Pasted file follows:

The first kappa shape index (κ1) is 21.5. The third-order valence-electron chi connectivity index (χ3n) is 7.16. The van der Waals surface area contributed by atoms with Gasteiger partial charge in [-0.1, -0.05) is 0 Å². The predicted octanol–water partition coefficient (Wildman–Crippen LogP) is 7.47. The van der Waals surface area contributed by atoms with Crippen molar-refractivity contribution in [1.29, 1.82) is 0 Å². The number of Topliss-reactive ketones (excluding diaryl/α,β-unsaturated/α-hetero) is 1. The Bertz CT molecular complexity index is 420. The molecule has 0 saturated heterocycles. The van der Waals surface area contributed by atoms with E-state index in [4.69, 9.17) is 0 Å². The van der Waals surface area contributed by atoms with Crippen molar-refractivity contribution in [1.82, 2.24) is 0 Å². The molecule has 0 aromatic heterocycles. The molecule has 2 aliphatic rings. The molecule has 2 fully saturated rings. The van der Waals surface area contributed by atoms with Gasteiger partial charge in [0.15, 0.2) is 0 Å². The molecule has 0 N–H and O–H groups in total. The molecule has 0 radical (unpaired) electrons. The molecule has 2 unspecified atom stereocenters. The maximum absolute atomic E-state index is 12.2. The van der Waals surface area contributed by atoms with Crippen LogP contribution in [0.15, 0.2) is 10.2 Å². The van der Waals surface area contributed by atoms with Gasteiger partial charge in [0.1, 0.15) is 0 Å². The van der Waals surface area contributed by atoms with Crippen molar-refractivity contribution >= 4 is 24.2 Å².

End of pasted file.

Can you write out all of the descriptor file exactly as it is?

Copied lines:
The first kappa shape index (κ1) is 21.5. The third-order valence-electron chi connectivity index (χ3n) is 7.16. The van der Waals surface area contributed by atoms with Gasteiger partial charge in [-0.1, -0.05) is 0 Å². The predicted octanol–water partition coefficient (Wildman–Crippen LogP) is 7.47. The van der Waals surface area contributed by atoms with Crippen molar-refractivity contribution in [1.29, 1.82) is 0 Å². The number of Topliss-reactive ketones (excluding diaryl/α,β-unsaturated/α-hetero) is 1. The Bertz CT molecular complexity index is 420. The molecule has 0 saturated heterocycles. The van der Waals surface area contributed by atoms with E-state index in [4.69, 9.17) is 0 Å². The van der Waals surface area contributed by atoms with Crippen molar-refractivity contribution in [1.82, 2.24) is 0 Å². The molecule has 0 aromatic heterocycles. The molecule has 2 aliphatic rings. The molecule has 2 fully saturated rings. The van der Waals surface area contributed by atoms with Gasteiger partial charge in [0.15, 0.2) is 0 Å². The molecule has 0 N–H and O–H groups in total. The molecule has 0 radical (unpaired) electrons. The molecule has 2 unspecified atom stereocenters. The maximum absolute atomic E-state index is 12.2. The van der Waals surface area contributed by atoms with Crippen LogP contribution in [0.15, 0.2) is 10.2 Å². The van der Waals surface area contributed by atoms with Gasteiger partial charge in [0.1, 0.15) is 0 Å². The van der Waals surface area contributed by atoms with Crippen molar-refractivity contribution >= 4 is 24.2 Å².